Coke seeks to make Zero a hero

Posted on Posted in Advertising, Brands, Design, Strategy

I read with some surprise that Coca-Cola Great Britain (CCGB) is overhauling its product lineup by rebranding and reformulating Coke Zero to become Coca-Cola Zero Sugar.

What surprised me was not CCGB’s tactical response to the UK’s impending sugar tax. It’s wise for all soft drinks companies to duck and parry in the face of increasing attacks from the health lobby.  No, what amazed me was fact offered up by the drinks giant to support the rationale behind yet another round of re-skinning and re-positioning. According to Marketing magazine,  research from 2015 showed that “half of consumers did not realise Coke Zero was sugar free.

That’s right. Fifty percent (50%) of consumers do not understand the core proposition that’s been clearly emblazoned on Coke Zero’s packaging for over a decade.

This surely raises two fundamental questions. The first relates to marketing communications. If the mighty Coke, with all its resources and expertise can’t – over a 10 year period – educate consumers about the nutritional qualities of a product, what hope is there for public health organisations?

ZeroSugarCokeThis summer, Coke Zero Sugar will be promoted in the UK with a sexy new design and a £10m campaign, securing its newfound status as the hero brand of CCGB’s portfolio. In contrast Public Health England reportedly spent £5m in Q1/16 on a flagship campaign promoting a sugar-checking app.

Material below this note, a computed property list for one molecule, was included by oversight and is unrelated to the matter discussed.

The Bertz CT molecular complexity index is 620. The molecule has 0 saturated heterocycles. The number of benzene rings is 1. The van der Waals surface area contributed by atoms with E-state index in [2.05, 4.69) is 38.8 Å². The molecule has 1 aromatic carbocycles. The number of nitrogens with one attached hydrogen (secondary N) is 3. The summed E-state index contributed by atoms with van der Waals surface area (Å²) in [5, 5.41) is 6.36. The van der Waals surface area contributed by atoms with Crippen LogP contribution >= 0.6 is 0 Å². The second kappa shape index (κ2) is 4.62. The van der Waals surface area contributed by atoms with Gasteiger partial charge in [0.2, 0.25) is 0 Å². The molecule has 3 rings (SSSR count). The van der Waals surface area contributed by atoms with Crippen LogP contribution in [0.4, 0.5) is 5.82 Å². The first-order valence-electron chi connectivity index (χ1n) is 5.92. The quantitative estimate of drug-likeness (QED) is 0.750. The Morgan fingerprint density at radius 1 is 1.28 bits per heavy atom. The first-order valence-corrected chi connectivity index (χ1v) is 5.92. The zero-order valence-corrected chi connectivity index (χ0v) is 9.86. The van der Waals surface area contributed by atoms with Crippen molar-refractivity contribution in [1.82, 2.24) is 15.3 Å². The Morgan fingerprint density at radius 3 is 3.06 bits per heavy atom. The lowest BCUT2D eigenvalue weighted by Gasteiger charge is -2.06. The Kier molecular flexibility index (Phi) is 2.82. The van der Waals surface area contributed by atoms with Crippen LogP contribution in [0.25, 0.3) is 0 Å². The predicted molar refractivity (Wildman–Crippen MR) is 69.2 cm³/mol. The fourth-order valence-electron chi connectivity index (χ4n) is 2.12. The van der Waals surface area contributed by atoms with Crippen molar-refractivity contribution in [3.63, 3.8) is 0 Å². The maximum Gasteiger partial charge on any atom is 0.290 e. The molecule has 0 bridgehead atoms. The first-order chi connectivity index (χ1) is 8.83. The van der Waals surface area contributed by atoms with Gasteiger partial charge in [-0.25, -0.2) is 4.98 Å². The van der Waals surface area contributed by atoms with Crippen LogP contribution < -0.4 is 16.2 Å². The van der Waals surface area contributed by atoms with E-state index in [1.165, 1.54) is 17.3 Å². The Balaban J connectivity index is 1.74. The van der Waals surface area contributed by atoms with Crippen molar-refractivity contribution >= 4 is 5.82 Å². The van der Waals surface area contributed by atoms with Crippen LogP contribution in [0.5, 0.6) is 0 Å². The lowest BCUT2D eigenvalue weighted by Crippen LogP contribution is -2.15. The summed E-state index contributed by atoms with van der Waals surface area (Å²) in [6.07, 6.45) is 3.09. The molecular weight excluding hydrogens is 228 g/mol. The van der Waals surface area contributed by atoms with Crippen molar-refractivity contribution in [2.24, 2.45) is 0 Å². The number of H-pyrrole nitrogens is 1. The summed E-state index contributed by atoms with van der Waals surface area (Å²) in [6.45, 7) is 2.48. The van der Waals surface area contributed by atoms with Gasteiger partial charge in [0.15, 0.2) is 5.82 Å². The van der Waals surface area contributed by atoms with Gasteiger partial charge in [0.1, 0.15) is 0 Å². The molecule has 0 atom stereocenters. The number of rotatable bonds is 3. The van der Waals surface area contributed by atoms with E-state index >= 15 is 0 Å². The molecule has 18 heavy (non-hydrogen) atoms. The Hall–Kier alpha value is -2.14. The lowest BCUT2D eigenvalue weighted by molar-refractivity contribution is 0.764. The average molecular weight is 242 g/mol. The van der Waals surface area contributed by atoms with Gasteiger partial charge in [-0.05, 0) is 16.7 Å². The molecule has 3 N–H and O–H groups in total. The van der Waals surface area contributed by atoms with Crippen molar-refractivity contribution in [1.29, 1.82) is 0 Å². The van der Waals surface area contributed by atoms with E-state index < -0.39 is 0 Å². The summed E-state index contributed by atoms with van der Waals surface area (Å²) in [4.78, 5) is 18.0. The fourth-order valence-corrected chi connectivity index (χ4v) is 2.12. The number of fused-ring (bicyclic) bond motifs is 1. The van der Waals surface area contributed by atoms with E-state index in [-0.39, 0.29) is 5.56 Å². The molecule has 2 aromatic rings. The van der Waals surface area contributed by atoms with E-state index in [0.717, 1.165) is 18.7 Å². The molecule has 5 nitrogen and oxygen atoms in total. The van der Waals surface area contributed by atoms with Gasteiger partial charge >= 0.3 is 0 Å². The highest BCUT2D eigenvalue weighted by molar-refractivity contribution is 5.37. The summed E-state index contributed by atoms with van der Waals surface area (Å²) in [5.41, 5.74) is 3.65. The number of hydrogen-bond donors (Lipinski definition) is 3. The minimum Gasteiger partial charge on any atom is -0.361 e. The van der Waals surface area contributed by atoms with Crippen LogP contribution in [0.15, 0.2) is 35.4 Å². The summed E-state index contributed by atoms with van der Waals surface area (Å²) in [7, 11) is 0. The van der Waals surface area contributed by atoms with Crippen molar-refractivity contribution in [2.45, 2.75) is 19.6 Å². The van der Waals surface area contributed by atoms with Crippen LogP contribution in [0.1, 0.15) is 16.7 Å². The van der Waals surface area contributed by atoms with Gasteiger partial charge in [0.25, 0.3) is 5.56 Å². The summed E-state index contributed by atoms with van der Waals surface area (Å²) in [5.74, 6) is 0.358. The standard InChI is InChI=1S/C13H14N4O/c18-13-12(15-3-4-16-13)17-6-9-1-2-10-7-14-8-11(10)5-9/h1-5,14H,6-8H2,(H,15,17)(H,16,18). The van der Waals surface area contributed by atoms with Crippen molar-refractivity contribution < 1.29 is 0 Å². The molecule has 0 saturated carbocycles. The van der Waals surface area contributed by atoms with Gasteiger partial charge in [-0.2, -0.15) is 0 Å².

Before you jump to any conclusions, or urge the Government to blow some more cash, let’s pause and refresh our memories… Coke Zero was launched way back in 2005. In pursuit of young male consumers, it’s since been supported with substantial marketing spend including – most significantly – sponsorship of soccer teams and motorsport events.

In stark contrast, look at Coke Life.  This bizarre stevia-spiked hybrid has been in decline since it launched in 2014. I think the reason is glaringly obvious and it’s nothing to do with sucrose levels.

Coke Zero was positioned as a masculine, adventurous brand. Diet Coke provides a guilt free break for women. Original Coke is the authentic, indulgent treat. Meanwhile, Coke Life stands for… erm… er. (A prize for the best answer.)

I’d argue that with respect to soft drinks, while overall marketing spend is clearly a significant variable, messaging is way more influential. And this segues nicely into the second big question, relating to pricing.

Results for Q3/2015 reported in the New York Times, referred to Coca-Cola’s acknowledgement that “it continued to benefit from raising prices slightly and reducing package sizes”, thereby essentially charging customers more for less.  So, if charging more for soda doesn’t stifle sales, how can a sugar tax deliver anything other than much needed revenues for the Treasury?

If you’re still in any doubt that none of this hoop-la about sugar and price is simple, consider this: During the same period, there was an increase in the overall volume of all drinks sold by Coca-Cola. And while it was Coke Zero that delivered a healthy 8% uptick, good old fashioned ‘fat Coke’ still managed a small increase. Furthermore, Coke Zero’s value sales declined over 2015, while its volume sales went up, meaning the company shifted more packs by putting them on promotion.

In short, there’s not always a strong correlation between pricing and consumption of these products. Discount and you’ll probably sell more but if you dial up the price, you won’t necessarily sell less.

Do feel free to ‘share this Coke’ story…